5.7x28mm: The FN 5.7x28mm cartridge was initially designed because of a belief that the useful life of the 9x19mm as a military cartridge was coming to an end. The FN 5.7 used top-of-the line ballistics-knowhow to produce a cartridge with excellent combat characteristics. The standard ball cartridge (designated SS190) has exceptional armor penetrating characteristics, coupled with an extremely low recoil force, about 1/2 that of a 5.56x45mm cartridge, and 2/3 that of a 9mm Parabellum.
9x18mm High Impulse: The 9x18mm Makarov High Impulse cartridge was developed in post-Soviet Russia as a replacement for the relatively underpowered 9x18mm Makarov cartridge. In general, the HI (high-impulse) cartridge is essentially a +P+ version of the standard Makarov cartridge. The Mak HI could be considered to be a less-efficient 9x18mm HiVel cartridge, but it does not require nearly the amount of weapon retooling as a true HV cartridge would need for safety. The majority of 203X-era Russian/CIS firearms chambered in 9x18mm Makarov can be assumed to be compatible with the High Impulse cartridge as well.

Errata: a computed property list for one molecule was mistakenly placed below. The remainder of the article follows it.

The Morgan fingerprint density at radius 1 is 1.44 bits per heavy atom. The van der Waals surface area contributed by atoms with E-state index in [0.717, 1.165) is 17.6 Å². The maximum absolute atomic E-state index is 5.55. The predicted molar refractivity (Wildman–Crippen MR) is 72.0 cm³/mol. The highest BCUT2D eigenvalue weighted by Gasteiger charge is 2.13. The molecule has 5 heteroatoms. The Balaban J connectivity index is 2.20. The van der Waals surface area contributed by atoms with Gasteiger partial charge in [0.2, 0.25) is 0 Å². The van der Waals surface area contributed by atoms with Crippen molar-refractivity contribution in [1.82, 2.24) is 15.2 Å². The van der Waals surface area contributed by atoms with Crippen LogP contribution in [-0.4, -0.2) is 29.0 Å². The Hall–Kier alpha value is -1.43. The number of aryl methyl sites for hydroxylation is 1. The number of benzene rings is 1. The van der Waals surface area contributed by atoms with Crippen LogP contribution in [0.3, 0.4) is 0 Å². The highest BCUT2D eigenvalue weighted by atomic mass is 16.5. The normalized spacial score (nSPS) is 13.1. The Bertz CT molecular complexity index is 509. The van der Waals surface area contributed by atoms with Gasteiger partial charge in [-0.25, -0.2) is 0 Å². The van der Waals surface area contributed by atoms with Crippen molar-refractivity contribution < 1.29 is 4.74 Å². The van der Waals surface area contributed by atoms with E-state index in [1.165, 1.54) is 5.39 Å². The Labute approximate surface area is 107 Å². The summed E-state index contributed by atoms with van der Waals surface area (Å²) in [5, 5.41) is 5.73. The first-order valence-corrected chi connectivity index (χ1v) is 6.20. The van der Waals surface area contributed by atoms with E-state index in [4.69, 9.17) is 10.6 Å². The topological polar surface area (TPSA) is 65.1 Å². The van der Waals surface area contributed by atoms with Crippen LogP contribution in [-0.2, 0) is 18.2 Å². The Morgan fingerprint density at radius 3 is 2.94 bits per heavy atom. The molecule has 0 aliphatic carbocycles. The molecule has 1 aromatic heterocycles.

|Caliber||English||Base DM||HP||AP||NL||HV/APDP||LV**||Base Cost/||#/Box|
|7.62x54mm||USSR Type 54R||x30||x36||x24||x24||x36||x15||x36||n/a||20/3A||50|
|15.24x76mm*||.600 Nitro Express||x45||x54||x36||x36||x54||n/a||n/a||n/a||200/3A||50|
* Additional text on cartridge below
** Equivalent to Silenced rounds
Boxes of 20 cost 2/3, Bulk-purchased ammunition (in 500rd lots) cost 5x
Belted ammunition increases cost by 10%.
.600 Nitro Express: The .600 Nitro Express is a purpose-designed Dangerous Game cartridge, originally used for felling the kind of Big Game that could easily take a lighter round and keep on charging. The sheer mass and size of the .600 limit its use to bolt-action rifles, and it is definitely not recommended to fire without being braced. The "AP" bullets were actually fairly commonly available by special order to civilians, as the tungsten-carbide cores would often be needed to punch through the thick hide, bone, and gristle of the target and cause a wound. The standard bullet was still a soft-lead flat-tip, however.
|Caliber||English||Slug||Shot* **||Flechette**||NL||APFSDS||Base Cost||#/Box|
Base cost applies for both Slugs and Shot ammunition.
* When using shot ammunition, consider the weapon to have the Attenuating Damage characteristic (reduce base damage by listed value after each range band past Short)